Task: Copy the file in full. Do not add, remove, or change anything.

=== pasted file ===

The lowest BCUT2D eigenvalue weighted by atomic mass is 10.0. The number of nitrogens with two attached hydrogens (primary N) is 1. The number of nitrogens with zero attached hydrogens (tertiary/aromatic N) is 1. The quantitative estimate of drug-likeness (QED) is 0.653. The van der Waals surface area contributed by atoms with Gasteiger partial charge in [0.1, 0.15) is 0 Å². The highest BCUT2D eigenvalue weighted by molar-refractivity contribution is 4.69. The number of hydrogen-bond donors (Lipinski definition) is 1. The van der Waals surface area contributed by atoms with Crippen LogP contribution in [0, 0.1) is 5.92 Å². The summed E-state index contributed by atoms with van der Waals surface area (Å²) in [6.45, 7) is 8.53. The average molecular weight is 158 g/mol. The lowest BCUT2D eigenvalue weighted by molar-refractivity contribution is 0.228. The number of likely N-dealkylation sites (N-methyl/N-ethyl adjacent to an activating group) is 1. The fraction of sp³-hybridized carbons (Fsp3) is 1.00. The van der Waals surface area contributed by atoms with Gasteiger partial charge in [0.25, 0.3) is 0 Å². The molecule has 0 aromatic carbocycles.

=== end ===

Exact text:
The lowest BCUT2D eigenvalue weighted by atomic mass is 10.0. The number of nitrogens with two attached hydrogens (primary N) is 1. The number of nitrogens with zero attached hydrogens (tertiary/aromatic N) is 1. The quantitative estimate of drug-likeness (QED) is 0.653. The van der Waals surface area contributed by atoms with Gasteiger partial charge in [0.1, 0.15) is 0 Å². The highest BCUT2D eigenvalue weighted by molar-refractivity contribution is 4.69. The number of hydrogen-bond donors (Lipinski definition) is 1. The van der Waals surface area contributed by atoms with Crippen LogP contribution in [0, 0.1) is 5.92 Å². The summed E-state index contributed by atoms with van der Waals surface area (Å²) in [6.45, 7) is 8.53. The average molecular weight is 158 g/mol. The lowest BCUT2D eigenvalue weighted by molar-refractivity contribution is 0.228. The number of likely N-dealkylation sites (N-methyl/N-ethyl adjacent to an activating group) is 1. The fraction of sp³-hybridized carbons (Fsp3) is 1.00. The van der Waals surface area contributed by atoms with Gasteiger partial charge in [0.25, 0.3) is 0 Å². The molecule has 0 aromatic carbocycles.